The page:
High risk of prostate cancer in men of African origin
Consultant Urological Surgeon
St Bartholomew’s Hospital
Barts NHS Trust
Studies in the UK suggest a high risk of prostate cancer in men of African origin. These men with African ancestry are at 2–3 times the risk of prostate cancer in comparison to their white Caucasian counterparts, with a concomitant higher mortality rate. Further, South African men have twice the risk again, possibly due to some genetic inheritance from ancient KhoeSan (Click people). Men of Asian origin have a lower risk of prostate cancer.
Men of mixed black ethnicity, are also likely to be at higher risk of prostate cancer than white Caucasian men. But the exact risk is unknown as there is insufficient information on prostate cancer in men with mixed black ethnicity. Further, it is not known whether it makes a difference whether it was the mother or father who was of black African origin.
Prostate cancer is highest among men of the West African diaspora, be it black men in the USA, the Caribbean, Brazil and the UK. It is high in black men in sub-Saharan Africa, although lack of cancer registries makes data unreliable. More often than not, prostate cancer presents at a late stage in Africa.
Therefore, men with African genetic heritage need to be aware and alert to the dangers. Not only are these men more likely to be diagnosed with prostate cancer, but may have a more aggressive form of the disease.
It is advisable to get a PSA test from the age of 40 and be regularly tested from there on. Digital rectal examination (DRE) may detect an abnormal feeling prostate even when the PSA is normal; so, it advised to have this done but it is not mandatory. The PSA is much more informative of the risk of prostate cancer.
Further, biopsy results in USA suggest cancers tend to be of a higher grade than in Caucasian men and the risk of cancer recurrence following treatment is also greater. This is not mirrored in the UK. Research from the ‘PROCESS’ study demonstrated that black men were on average five years younger than their white counterparts when prostate cancer is diagnosed.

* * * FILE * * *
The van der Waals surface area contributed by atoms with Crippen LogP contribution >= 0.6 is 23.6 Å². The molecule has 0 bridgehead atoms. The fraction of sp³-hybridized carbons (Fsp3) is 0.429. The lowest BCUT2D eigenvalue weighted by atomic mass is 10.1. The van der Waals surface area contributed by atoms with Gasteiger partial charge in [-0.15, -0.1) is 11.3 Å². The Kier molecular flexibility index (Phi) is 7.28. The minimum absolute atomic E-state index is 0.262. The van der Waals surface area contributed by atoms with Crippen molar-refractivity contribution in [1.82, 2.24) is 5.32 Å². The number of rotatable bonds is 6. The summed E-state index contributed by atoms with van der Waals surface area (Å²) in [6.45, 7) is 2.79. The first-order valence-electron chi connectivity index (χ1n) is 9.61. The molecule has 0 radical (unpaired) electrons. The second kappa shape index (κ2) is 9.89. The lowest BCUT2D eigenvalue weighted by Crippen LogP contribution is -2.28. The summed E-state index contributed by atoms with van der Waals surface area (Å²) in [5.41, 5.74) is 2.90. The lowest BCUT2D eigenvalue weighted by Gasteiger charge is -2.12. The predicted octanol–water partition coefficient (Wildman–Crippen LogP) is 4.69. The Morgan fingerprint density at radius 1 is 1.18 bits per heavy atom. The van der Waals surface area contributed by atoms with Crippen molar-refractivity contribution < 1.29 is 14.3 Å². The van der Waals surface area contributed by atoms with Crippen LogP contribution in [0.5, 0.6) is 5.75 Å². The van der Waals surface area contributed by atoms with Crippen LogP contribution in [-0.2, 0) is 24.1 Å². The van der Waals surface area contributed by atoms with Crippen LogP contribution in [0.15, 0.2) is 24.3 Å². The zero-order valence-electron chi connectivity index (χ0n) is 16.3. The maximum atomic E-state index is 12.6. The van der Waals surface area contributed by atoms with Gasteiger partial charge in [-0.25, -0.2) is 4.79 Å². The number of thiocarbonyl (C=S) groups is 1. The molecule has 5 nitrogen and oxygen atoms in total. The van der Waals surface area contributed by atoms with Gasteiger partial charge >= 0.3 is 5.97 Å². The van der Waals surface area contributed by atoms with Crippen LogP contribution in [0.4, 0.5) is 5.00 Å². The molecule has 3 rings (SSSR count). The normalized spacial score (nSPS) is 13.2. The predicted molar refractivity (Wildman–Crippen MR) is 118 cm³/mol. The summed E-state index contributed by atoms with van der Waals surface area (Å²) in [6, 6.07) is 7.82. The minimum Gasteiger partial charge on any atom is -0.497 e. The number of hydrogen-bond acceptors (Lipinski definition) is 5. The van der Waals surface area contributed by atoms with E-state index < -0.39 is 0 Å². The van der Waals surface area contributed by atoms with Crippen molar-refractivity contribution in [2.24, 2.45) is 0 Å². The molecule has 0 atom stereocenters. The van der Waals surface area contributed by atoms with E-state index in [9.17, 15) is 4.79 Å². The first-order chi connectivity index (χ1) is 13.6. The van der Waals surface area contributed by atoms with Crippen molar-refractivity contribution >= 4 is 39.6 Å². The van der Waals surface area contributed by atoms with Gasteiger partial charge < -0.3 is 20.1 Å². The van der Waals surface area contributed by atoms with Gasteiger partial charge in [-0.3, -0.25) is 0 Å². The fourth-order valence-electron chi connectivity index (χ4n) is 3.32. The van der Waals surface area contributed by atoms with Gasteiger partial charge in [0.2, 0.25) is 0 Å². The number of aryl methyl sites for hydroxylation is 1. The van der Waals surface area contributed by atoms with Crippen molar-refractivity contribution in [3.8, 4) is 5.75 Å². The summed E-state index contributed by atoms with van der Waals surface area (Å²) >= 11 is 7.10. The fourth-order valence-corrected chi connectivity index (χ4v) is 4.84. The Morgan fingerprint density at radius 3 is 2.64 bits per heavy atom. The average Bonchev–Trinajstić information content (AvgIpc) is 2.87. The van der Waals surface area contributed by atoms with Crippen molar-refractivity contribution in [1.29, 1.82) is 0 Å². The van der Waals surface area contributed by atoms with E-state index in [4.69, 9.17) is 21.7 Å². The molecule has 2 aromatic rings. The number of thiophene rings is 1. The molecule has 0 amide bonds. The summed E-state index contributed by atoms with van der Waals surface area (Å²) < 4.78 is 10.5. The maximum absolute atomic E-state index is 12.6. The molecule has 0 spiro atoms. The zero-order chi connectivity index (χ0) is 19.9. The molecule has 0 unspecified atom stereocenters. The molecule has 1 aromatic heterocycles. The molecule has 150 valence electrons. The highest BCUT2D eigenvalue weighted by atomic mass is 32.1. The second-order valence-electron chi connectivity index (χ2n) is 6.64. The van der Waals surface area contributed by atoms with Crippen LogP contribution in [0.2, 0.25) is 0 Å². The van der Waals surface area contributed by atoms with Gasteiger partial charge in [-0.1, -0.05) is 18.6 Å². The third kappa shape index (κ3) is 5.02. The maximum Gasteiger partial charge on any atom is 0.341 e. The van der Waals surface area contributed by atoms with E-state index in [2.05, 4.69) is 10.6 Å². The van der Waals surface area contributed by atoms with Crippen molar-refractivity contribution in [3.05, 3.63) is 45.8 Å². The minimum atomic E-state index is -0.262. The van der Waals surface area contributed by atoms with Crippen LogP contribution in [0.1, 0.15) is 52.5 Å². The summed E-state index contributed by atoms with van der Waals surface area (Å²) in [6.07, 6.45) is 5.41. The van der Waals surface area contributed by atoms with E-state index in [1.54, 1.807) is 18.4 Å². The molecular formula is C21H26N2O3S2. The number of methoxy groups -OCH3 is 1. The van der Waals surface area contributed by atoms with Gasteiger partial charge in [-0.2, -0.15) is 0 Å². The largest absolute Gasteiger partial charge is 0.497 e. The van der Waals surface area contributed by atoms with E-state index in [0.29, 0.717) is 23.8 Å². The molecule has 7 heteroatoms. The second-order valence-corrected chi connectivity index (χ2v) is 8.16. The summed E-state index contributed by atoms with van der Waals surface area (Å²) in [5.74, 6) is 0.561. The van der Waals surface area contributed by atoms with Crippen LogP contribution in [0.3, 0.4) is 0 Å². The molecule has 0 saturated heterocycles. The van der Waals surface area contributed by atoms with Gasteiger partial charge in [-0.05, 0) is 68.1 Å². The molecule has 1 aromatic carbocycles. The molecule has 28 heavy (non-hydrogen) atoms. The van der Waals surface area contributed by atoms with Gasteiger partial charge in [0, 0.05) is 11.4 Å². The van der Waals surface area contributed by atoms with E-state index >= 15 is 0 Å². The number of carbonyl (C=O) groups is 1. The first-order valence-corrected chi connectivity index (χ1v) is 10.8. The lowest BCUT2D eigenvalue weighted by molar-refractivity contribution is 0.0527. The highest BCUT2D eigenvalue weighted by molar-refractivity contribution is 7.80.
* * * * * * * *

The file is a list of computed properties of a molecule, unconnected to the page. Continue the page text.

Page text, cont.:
Evidence is evolving, but there is some evidence to suggest that gene inheritance in men of African origin means that the cancer is different.
Most prostate cancer research studies have been undertaken with Caucasian men and many of the assumptions made about prostate cancer, including some of the markers developed to test for prostate cancer, may not necessarily apply to black men.
When 20 established molecular markers for prostate cancer in Caucasians were applied to black subjects it transpired that only a third were shared by the two groups. Further, it has been found that some of these markers behave in inverse fashion. That is a marker that rises in Caucasians to signal cancer, declines in men of African ancestry when cancer or aggressive cancer is present.
There is some evidence that lack of Vitamin D in black men may increase risk. Caucasians have evolved white skin as it is efficient in making Vitamin D in the relatively low light levels of temperate regions when compared to Africa. Some researchers suggest that low levels of Vitamin D can be a predictor of whether a biopsy produces a positive or negative result.
Finally, PSA testing and correlations between PSA levels and cancer risk are well understood among white men of European origin. This is not necessarily the case for men of African descent and what levels of PSA can be regarded as low risk for this population is not well understood.
In terms of diagnosis, mpMRI and transperineal biopsy and far superior to TRUS in finding cancer in men of African origin and there is a strong case for mpMRI screening for men of African origin. Such a screening study, ReIMAGINE, is underway in London at UCLH, Imperial and Kings.). Use the ReIMAGINE link if you are interested in the trial.
Further reading is available by following the links.
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